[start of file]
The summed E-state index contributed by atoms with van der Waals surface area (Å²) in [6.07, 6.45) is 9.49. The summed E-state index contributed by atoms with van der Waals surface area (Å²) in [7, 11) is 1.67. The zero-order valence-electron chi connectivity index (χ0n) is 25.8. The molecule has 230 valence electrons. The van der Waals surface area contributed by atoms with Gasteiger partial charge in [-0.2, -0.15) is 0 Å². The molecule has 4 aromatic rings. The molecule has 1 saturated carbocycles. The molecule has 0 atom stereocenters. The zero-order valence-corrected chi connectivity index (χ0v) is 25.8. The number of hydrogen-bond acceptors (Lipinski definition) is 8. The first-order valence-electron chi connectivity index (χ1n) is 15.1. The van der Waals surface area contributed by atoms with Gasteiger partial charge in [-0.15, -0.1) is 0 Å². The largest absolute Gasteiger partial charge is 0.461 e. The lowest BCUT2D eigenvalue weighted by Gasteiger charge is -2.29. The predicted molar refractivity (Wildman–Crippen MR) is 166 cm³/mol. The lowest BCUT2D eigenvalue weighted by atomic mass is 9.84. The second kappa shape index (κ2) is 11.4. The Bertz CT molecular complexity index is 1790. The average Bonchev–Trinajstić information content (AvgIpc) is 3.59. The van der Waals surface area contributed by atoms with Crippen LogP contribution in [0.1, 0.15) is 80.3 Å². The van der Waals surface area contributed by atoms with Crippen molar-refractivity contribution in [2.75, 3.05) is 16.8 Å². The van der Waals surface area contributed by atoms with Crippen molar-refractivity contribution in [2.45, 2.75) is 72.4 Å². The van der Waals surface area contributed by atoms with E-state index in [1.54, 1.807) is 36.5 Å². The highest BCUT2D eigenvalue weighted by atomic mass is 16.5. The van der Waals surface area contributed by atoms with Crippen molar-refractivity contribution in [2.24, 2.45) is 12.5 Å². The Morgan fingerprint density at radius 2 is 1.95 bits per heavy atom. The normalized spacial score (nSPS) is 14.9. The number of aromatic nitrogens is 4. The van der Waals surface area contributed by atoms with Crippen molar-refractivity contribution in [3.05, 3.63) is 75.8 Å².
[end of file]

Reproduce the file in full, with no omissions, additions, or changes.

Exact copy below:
The summed E-state index contributed by atoms with van der Waals surface area (Å²) in [6.07, 6.45) is 9.49. The summed E-state index contributed by atoms with van der Waals surface area (Å²) in [7, 11) is 1.67. The zero-order valence-electron chi connectivity index (χ0n) is 25.8. The molecule has 230 valence electrons. The van der Waals surface area contributed by atoms with Gasteiger partial charge in [-0.2, -0.15) is 0 Å². The molecule has 4 aromatic rings. The molecule has 1 saturated carbocycles. The molecule has 0 atom stereocenters. The zero-order valence-corrected chi connectivity index (χ0v) is 25.8. The number of hydrogen-bond acceptors (Lipinski definition) is 8. The first-order valence-electron chi connectivity index (χ1n) is 15.1. The van der Waals surface area contributed by atoms with Gasteiger partial charge in [-0.15, -0.1) is 0 Å². The largest absolute Gasteiger partial charge is 0.461 e. The lowest BCUT2D eigenvalue weighted by Gasteiger charge is -2.29. The predicted molar refractivity (Wildman–Crippen MR) is 166 cm³/mol. The lowest BCUT2D eigenvalue weighted by atomic mass is 9.84. The second kappa shape index (κ2) is 11.4. The Bertz CT molecular complexity index is 1790. The average Bonchev–Trinajstić information content (AvgIpc) is 3.59. The van der Waals surface area contributed by atoms with Crippen LogP contribution in [0.1, 0.15) is 80.3 Å². The van der Waals surface area contributed by atoms with Crippen molar-refractivity contribution in [2.75, 3.05) is 16.8 Å². The van der Waals surface area contributed by atoms with Crippen molar-refractivity contribution in [2.45, 2.75) is 72.4 Å². The van der Waals surface area contributed by atoms with E-state index in [1.54, 1.807) is 36.5 Å². The highest BCUT2D eigenvalue weighted by atomic mass is 16.5. The van der Waals surface area contributed by atoms with Crippen molar-refractivity contribution in [2.24, 2.45) is 12.5 Å². The Morgan fingerprint density at radius 2 is 1.95 bits per heavy atom. The normalized spacial score (nSPS) is 14.9. The number of aromatic nitrogens is 4. The van der Waals surface area contributed by atoms with Crippen molar-refractivity contribution in [3.05, 3.63) is 75.8 Å².